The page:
Environmental Health - Toxic Substances
DNAPL (Dense Nonaqueous Phase Liquid) - "A DNAPL is one of a group of organic substances that are relatively insoluble in water and more dense than water. DNAPLs tend to sink vertically through sand and gravel aquifers to the underlying layer." - U.S. Environmental Protection Agency, 2010
DNAPL - "An acronym for denser-than-water nonaqueous-phase liquid -- an organic liquid, composed of one or more contaminants, that does not mix with water and is denser than water. The most common DNAPL contaminants in ground water are chlorinated solvents." - National Research Council, 1994
DNAPL - "Chlorinated solvents are more dense than water and are thus called dense NAPLs, or DNAPLs. Other DNAPLs include coal tars, which contain PAHs [polycyclic aromatic hydrocarbons], and transformer oil, which may include mixtures of PCBs [polychlorinated biphenyls]." - National Research Council, 1994
DNAPL - "Many of the halogenated hydrocarbons are characterized as dense nonaqueous-phase liquids (DNAPLs). Their densities exceed that of water, but they have lower viscosities. Their solubility in water is in the range of 100-500 mg/L." - Lesage and Jackson, 1992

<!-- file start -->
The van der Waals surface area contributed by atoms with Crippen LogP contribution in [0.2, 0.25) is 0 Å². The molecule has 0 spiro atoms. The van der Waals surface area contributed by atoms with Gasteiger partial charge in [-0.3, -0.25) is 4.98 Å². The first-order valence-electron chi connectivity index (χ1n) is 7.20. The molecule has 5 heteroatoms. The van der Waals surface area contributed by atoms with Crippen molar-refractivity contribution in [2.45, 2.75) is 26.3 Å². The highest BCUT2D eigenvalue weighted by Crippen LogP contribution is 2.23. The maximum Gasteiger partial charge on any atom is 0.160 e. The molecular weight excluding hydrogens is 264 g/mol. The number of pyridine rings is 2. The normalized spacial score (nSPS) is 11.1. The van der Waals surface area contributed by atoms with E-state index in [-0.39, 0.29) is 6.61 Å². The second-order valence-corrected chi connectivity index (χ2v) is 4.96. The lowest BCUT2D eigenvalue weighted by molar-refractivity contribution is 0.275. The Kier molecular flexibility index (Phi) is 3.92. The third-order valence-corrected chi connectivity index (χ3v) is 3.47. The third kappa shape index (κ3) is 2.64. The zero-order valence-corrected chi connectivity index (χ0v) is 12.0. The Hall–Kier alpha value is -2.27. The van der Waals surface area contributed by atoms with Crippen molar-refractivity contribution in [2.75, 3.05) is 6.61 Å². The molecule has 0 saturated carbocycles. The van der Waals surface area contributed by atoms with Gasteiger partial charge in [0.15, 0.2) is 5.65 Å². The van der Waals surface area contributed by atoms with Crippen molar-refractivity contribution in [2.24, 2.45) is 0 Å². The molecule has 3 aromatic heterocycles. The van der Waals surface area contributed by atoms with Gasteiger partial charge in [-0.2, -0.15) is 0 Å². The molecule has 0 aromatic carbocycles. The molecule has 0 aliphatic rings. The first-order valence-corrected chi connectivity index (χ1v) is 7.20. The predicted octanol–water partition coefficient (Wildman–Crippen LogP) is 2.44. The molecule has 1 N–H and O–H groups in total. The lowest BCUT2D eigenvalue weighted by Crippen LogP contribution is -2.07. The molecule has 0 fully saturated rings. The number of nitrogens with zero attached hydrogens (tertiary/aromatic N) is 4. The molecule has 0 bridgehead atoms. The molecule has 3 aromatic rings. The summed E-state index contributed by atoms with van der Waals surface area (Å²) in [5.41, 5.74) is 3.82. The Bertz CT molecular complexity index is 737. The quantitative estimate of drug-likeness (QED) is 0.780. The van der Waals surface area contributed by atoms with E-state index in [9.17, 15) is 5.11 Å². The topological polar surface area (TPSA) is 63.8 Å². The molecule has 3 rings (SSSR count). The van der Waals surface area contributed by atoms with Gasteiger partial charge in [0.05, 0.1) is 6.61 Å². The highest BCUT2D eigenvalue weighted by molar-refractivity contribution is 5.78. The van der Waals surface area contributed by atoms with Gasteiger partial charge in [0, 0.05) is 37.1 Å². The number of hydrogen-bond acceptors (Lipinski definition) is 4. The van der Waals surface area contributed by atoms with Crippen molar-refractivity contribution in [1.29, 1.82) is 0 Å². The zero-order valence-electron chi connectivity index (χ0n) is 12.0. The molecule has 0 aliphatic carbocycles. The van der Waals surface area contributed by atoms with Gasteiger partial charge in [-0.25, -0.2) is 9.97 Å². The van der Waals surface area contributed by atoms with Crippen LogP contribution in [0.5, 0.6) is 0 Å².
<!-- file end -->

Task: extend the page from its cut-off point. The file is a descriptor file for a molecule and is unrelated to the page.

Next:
Text in brackets ("[text]") are additions by the editor
USGS Information on DNAPLs
Other Information on DNAPLs
Lesage, S., and Jackson, R.E., 1992, Groundwater contamination and analysis at hazardous waste sites: Marcel Dekker, Inc., 552 p.
National Research Council, 1994, Alternatives for ground water cleanup: Washington, D.C., National Academy Press, 315 p.
U.S. Environmental Protection Agency, 2010, Waste and cleanup risk assessment glossary: U.S. Environmental Protection Agency, access date July, 27, 2010.
Disclaimer: The definitions on this page are provided for information purposes only, and do not indicate endorment by the U.S. Geological Survey.